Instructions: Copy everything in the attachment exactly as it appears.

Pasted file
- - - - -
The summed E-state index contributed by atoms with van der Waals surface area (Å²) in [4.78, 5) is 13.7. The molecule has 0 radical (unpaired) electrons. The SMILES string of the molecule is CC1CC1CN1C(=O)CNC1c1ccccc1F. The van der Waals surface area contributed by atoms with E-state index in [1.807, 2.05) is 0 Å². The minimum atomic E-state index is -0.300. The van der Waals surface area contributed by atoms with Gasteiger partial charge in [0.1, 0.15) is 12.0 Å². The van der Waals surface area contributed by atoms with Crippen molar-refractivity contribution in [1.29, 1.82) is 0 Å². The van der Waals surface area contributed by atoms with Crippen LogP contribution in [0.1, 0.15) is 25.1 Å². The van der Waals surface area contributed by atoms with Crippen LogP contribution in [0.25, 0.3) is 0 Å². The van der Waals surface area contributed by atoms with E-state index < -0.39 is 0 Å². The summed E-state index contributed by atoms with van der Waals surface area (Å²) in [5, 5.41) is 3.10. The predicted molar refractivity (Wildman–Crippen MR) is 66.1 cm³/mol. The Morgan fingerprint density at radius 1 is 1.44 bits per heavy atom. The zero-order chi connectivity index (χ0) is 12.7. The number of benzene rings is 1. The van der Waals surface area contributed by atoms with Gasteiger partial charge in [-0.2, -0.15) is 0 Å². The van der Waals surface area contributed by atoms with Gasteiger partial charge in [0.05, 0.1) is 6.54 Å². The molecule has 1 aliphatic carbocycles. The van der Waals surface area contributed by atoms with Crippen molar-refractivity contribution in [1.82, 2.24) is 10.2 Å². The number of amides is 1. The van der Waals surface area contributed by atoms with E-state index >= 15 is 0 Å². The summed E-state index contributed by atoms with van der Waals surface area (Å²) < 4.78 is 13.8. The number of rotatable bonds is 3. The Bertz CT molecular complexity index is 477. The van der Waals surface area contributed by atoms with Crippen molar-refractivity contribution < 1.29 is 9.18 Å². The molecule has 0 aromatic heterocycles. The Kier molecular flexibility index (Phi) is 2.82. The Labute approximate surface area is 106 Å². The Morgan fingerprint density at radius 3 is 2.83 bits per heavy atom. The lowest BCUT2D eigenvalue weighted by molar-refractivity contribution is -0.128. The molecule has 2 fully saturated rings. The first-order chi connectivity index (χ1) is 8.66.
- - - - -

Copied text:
The summed E-state index contributed by atoms with van der Waals surface area (Å²) in [4.78, 5) is 13.7. The molecule has 0 radical (unpaired) electrons. The SMILES string of the molecule is CC1CC1CN1C(=O)CNC1c1ccccc1F. The van der Waals surface area contributed by atoms with E-state index in [1.807, 2.05) is 0 Å². The minimum atomic E-state index is -0.300. The van der Waals surface area contributed by atoms with Gasteiger partial charge in [0.1, 0.15) is 12.0 Å². The van der Waals surface area contributed by atoms with Crippen molar-refractivity contribution in [1.29, 1.82) is 0 Å². The van der Waals surface area contributed by atoms with Crippen LogP contribution in [0.1, 0.15) is 25.1 Å². The van der Waals surface area contributed by atoms with Crippen LogP contribution in [0.25, 0.3) is 0 Å². The van der Waals surface area contributed by atoms with E-state index < -0.39 is 0 Å². The summed E-state index contributed by atoms with van der Waals surface area (Å²) in [5, 5.41) is 3.10. The predicted molar refractivity (Wildman–Crippen MR) is 66.1 cm³/mol. The Morgan fingerprint density at radius 1 is 1.44 bits per heavy atom. The zero-order chi connectivity index (χ0) is 12.7. The number of benzene rings is 1. The van der Waals surface area contributed by atoms with Gasteiger partial charge in [-0.2, -0.15) is 0 Å². The van der Waals surface area contributed by atoms with Gasteiger partial charge in [0.05, 0.1) is 6.54 Å². The molecule has 1 aliphatic carbocycles. The van der Waals surface area contributed by atoms with Crippen molar-refractivity contribution in [1.82, 2.24) is 10.2 Å². The number of amides is 1. The van der Waals surface area contributed by atoms with E-state index >= 15 is 0 Å². The summed E-state index contributed by atoms with van der Waals surface area (Å²) < 4.78 is 13.8. The number of rotatable bonds is 3. The Bertz CT molecular complexity index is 477. The van der Waals surface area contributed by atoms with Crippen molar-refractivity contribution < 1.29 is 9.18 Å². The molecule has 0 aromatic heterocycles. The Kier molecular flexibility index (Phi) is 2.82. The Labute approximate surface area is 106 Å². The Morgan fingerprint density at radius 3 is 2.83 bits per heavy atom. The lowest BCUT2D eigenvalue weighted by molar-refractivity contribution is -0.128. The molecule has 2 fully saturated rings. The first-order chi connectivity index (χ1) is 8.66.